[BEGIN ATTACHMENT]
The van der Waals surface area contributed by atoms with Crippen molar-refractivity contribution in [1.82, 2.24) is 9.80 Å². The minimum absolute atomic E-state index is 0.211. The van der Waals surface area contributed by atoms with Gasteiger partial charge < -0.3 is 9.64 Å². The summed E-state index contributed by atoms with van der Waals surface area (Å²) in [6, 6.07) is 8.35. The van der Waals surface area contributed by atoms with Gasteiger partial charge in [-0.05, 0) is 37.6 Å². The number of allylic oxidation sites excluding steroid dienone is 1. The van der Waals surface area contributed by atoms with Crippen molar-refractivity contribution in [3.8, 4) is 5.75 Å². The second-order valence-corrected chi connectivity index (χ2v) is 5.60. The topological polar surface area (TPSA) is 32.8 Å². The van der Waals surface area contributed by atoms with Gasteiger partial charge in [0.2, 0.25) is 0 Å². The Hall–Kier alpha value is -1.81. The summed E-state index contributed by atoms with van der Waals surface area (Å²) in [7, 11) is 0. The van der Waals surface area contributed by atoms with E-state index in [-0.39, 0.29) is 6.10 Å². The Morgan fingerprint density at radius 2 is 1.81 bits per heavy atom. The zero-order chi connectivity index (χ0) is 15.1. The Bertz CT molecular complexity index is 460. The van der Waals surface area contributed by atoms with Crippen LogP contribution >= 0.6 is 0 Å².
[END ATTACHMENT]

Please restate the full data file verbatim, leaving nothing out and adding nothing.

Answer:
The van der Waals surface area contributed by atoms with Crippen molar-refractivity contribution in [1.82, 2.24) is 9.80 Å². The minimum absolute atomic E-state index is 0.211. The van der Waals surface area contributed by atoms with Gasteiger partial charge < -0.3 is 9.64 Å². The summed E-state index contributed by atoms with van der Waals surface area (Å²) in [6, 6.07) is 8.35. The van der Waals surface area contributed by atoms with Gasteiger partial charge in [-0.05, 0) is 37.6 Å². The number of allylic oxidation sites excluding steroid dienone is 1. The van der Waals surface area contributed by atoms with Crippen molar-refractivity contribution in [3.8, 4) is 5.75 Å². The second-order valence-corrected chi connectivity index (χ2v) is 5.60. The topological polar surface area (TPSA) is 32.8 Å². The van der Waals surface area contributed by atoms with Gasteiger partial charge in [0.2, 0.25) is 0 Å². The Hall–Kier alpha value is -1.81. The summed E-state index contributed by atoms with van der Waals surface area (Å²) in [7, 11) is 0. The van der Waals surface area contributed by atoms with E-state index in [-0.39, 0.29) is 6.10 Å². The Morgan fingerprint density at radius 2 is 1.81 bits per heavy atom. The zero-order chi connectivity index (χ0) is 15.1. The Bertz CT molecular complexity index is 460. The van der Waals surface area contributed by atoms with Crippen LogP contribution >= 0.6 is 0 Å².